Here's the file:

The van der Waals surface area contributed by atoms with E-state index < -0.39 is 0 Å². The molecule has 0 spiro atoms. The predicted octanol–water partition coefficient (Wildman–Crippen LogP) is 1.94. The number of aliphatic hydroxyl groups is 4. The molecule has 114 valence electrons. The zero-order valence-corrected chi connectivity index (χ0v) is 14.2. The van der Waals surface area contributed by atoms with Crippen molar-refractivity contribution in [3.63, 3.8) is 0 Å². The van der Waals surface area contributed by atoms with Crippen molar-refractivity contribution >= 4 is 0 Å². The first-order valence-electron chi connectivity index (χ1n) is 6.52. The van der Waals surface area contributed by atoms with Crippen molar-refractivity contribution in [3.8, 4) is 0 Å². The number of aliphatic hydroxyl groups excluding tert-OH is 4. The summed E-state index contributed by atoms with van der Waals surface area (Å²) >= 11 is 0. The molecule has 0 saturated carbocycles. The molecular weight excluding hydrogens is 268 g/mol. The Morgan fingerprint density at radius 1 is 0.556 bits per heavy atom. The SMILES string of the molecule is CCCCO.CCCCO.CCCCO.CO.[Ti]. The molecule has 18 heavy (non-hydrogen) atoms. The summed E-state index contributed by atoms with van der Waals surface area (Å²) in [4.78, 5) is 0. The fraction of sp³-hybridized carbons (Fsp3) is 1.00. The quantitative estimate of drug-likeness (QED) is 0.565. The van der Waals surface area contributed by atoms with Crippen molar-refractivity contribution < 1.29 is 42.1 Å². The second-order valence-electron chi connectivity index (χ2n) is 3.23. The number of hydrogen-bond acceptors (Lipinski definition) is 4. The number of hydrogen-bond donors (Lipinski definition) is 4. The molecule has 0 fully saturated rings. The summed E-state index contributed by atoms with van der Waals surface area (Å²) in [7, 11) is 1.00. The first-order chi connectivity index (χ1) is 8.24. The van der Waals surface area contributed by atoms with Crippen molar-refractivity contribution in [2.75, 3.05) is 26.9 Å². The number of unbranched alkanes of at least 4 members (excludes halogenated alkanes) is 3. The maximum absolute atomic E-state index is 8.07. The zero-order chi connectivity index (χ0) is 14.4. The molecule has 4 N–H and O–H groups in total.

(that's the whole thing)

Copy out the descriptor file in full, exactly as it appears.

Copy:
The van der Waals surface area contributed by atoms with E-state index < -0.39 is 0 Å². The molecule has 0 spiro atoms. The predicted octanol–water partition coefficient (Wildman–Crippen LogP) is 1.94. The number of aliphatic hydroxyl groups is 4. The molecule has 114 valence electrons. The zero-order valence-corrected chi connectivity index (χ0v) is 14.2. The van der Waals surface area contributed by atoms with Crippen molar-refractivity contribution in [3.63, 3.8) is 0 Å². The van der Waals surface area contributed by atoms with Crippen molar-refractivity contribution >= 4 is 0 Å². The first-order valence-electron chi connectivity index (χ1n) is 6.52. The van der Waals surface area contributed by atoms with Crippen molar-refractivity contribution in [3.8, 4) is 0 Å². The number of aliphatic hydroxyl groups excluding tert-OH is 4. The summed E-state index contributed by atoms with van der Waals surface area (Å²) >= 11 is 0. The molecule has 0 saturated carbocycles. The molecular weight excluding hydrogens is 268 g/mol. The Morgan fingerprint density at radius 1 is 0.556 bits per heavy atom. The SMILES string of the molecule is CCCCO.CCCCO.CCCCO.CO.[Ti]. The molecule has 18 heavy (non-hydrogen) atoms. The summed E-state index contributed by atoms with van der Waals surface area (Å²) in [4.78, 5) is 0. The fraction of sp³-hybridized carbons (Fsp3) is 1.00. The quantitative estimate of drug-likeness (QED) is 0.565. The van der Waals surface area contributed by atoms with Crippen molar-refractivity contribution < 1.29 is 42.1 Å². The second-order valence-electron chi connectivity index (χ2n) is 3.23. The number of hydrogen-bond acceptors (Lipinski definition) is 4. The number of hydrogen-bond donors (Lipinski definition) is 4. The molecule has 0 fully saturated rings. The summed E-state index contributed by atoms with van der Waals surface area (Å²) in [7, 11) is 1.00. The first-order chi connectivity index (χ1) is 8.24. The van der Waals surface area contributed by atoms with Crippen molar-refractivity contribution in [2.75, 3.05) is 26.9 Å². The number of unbranched alkanes of at least 4 members (excludes halogenated alkanes) is 3. The maximum absolute atomic E-state index is 8.07. The zero-order chi connectivity index (χ0) is 14.4. The molecule has 4 N–H and O–H groups in total.